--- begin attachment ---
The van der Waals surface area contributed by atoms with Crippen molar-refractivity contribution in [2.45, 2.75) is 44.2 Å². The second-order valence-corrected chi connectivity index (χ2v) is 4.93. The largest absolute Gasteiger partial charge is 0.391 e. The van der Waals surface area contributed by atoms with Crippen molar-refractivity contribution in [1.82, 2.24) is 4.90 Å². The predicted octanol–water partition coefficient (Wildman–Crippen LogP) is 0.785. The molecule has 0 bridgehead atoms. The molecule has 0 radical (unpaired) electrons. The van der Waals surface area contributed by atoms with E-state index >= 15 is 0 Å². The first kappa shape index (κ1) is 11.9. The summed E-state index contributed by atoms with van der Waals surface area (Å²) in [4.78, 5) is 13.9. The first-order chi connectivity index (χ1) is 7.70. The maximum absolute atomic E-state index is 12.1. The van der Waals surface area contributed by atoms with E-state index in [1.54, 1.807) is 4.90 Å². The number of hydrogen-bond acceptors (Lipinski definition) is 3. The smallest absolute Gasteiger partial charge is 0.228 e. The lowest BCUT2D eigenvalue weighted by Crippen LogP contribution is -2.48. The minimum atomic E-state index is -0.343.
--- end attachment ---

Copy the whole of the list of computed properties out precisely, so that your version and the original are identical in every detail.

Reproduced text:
The van der Waals surface area contributed by atoms with Crippen molar-refractivity contribution in [2.45, 2.75) is 44.2 Å². The second-order valence-corrected chi connectivity index (χ2v) is 4.93. The largest absolute Gasteiger partial charge is 0.391 e. The van der Waals surface area contributed by atoms with Crippen molar-refractivity contribution in [1.82, 2.24) is 4.90 Å². The predicted octanol–water partition coefficient (Wildman–Crippen LogP) is 0.785. The molecule has 0 bridgehead atoms. The molecule has 0 radical (unpaired) electrons. The van der Waals surface area contributed by atoms with E-state index >= 15 is 0 Å². The first kappa shape index (κ1) is 11.9. The summed E-state index contributed by atoms with van der Waals surface area (Å²) in [4.78, 5) is 13.9. The first-order chi connectivity index (χ1) is 7.70. The maximum absolute atomic E-state index is 12.1. The van der Waals surface area contributed by atoms with E-state index in [1.54, 1.807) is 4.90 Å². The number of hydrogen-bond acceptors (Lipinski definition) is 3. The smallest absolute Gasteiger partial charge is 0.228 e. The lowest BCUT2D eigenvalue weighted by Crippen LogP contribution is -2.48. The minimum atomic E-state index is -0.343.